The leap to the heart of the city’s contemporary art scene—a neighborhood with a markedly different aesthetic than Midtown—marks a new era for Babcock. The gallery, which for 160 years has specialized in American artworks, is embracing a new look, a new name and a new expansion—into contemporary and international art. It is also expanding its stable of living artists.
Driscoll Babcock Galleries— renamed for its owner, John Driscoll—will open on Sept. 8 at 525 W. 25th St., on a block stacked with such galleries as Pace, Marlborough Chelsea and Nancy Margolis.
The owner’s idea: to hang the work of contemporary artists side by side with historic works that explore the same themes.
"You can’t create this great art in a vacuum," said Mr. Driscoll, 62 years old. "Our interest is in artists who are cognizant of art of the past and recognize its pertinence in their own work today."
And so he will move from galleries on Fifth Avenue near East 57th Street—decorated with imported wool carpeting and paint in shades of gray inspired by Cézanne’s Aix-en-Provence studio—to a space with concrete floors, white walls and exposed ducts.
It’s quite a change for a place that has kept the same phone number since 1956, and occasionally receives calls from former clients’ great-grandchildren.
"Someone once said going into Babcock was like going into a white-shoe law firm," Mr. Driscoll said, acknowledging that he will be adding to his collection of edgy eyeglasses.
Knoedler & Co., founded in 1846, held the title of New York’s oldest gallery until it closed last year. Babcock Galleries was founded by John Snedecor in 1852—18 years before the founding of the Metropolitan Museum of Art—on Broadway near East Eighth Street. From the beginning, it sought out the works of American masters—the likes of George Inness, John Frederick Kensett, Winslow Homer, Mary Cassatt and Childe Hassam.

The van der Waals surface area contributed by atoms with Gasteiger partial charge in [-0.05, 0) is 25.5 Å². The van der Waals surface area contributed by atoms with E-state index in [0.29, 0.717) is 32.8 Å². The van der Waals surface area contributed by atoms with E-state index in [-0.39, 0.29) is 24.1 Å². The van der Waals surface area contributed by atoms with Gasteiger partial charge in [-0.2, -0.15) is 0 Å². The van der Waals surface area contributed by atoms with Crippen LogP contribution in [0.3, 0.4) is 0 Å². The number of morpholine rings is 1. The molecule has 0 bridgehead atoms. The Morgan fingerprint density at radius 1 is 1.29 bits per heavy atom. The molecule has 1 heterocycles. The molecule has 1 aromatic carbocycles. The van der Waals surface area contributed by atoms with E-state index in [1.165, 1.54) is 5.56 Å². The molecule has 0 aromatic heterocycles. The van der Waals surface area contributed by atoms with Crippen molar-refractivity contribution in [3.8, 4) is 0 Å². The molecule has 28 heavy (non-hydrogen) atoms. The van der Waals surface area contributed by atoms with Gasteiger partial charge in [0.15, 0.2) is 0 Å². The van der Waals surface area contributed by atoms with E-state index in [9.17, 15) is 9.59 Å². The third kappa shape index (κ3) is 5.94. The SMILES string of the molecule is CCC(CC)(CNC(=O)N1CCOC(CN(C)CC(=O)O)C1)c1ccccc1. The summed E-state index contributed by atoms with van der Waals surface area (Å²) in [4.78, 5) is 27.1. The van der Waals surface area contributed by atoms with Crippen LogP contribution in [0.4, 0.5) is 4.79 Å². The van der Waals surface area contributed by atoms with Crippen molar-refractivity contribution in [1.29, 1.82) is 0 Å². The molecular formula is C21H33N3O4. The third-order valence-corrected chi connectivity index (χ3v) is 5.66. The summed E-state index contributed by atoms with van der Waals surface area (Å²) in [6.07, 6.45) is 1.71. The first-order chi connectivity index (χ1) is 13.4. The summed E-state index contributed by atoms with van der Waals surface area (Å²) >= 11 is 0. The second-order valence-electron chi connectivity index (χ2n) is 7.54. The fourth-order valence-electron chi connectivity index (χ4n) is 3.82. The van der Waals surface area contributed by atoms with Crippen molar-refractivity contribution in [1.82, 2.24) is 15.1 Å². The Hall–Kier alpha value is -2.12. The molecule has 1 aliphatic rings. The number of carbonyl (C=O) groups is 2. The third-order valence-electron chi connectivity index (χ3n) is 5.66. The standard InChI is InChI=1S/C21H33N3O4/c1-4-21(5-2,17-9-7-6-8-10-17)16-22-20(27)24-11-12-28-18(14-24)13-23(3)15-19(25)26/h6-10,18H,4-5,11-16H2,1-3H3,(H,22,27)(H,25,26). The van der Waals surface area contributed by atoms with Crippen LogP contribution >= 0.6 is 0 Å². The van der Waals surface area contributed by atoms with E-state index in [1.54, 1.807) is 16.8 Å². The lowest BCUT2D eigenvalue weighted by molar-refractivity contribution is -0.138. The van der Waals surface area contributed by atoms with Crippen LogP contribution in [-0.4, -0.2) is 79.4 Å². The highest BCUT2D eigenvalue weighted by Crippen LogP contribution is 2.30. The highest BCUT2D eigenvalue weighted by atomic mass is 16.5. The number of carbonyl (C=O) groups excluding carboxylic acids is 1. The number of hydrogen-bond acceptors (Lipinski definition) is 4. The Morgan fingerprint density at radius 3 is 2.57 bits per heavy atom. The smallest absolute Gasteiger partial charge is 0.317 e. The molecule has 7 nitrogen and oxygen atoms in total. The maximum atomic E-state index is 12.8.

Snedecor’s Gallery gradually zigzagged uptown, and was renamed Babcock Galleries in 1918.
Works that today hang in the Met, the Brooklyn Museum and the National Gallery of Art, among others were sourced by Babcock.
Mr. Driscoll bought the gallery in 1987. Although he followed its tradition of acquiring and sourcing American art, his personal interests are much broader. His own collection includes English, Japanese and Danish art, as well as 20th-century ceramics.
He had been mulling a move downtown for about seven years. He said he jumped at the chance to lease 4,700 square feet—with the possibility of 2,000 more—in a building owned by Related Co.
The gallery owns an unusually large inventory, numbering in the thousands of pieces. Although it has mounted shows and represents estates, it has had only a small stable of living artists. Mr. Driscoll recently signed the Brooklyn painters Jenny Morgan and Margaret Bowland, and said he is in discussions with other artists in the U.S., China and Europe. He will continue his back-office business sourcing works for private collections and museums.
Mr. Driscoll will be presenting a distinctly historic perspective in a neighborhood known for cutting-edge art.
David Maupin, of Lehmann Maupin Gallery in Chelsea, said the idea is compelling.
"I think juxtapositions of different periods in our history are always interesting, as long as they are done well," he said. "I look forward to seeing it."
Jenny Morgan, a figurative painter, said she left Like the Spice Gallery in Brooklyn to sign with Mr. Driscoll last month.
"There’s a lot of knowledge and experience behind him," she said. "It’s really exciting."
Ms. Morgan, who said she draws inspiration from the masters and as well as contemporary portrait painters, said of her decision to join the new venture: “Honestly, it was just instinct. It felt correct.”
Walking through his new space, which is still under renovation, Mr. Driscoll described a glass wall that will enclose the gallery’s archives, which go back 150 years.
The design for the main gallery includes LED lights and a metal mesh ceiling, only partially obscuring the “spaghetti” of pipes and ducts above, he said.
And he will keep the phone number from 1956. “Every time that number lights up, we know it’s a phone call from another dimension,” he said.
Gallery owner John Driscoll in what will be his new showroom.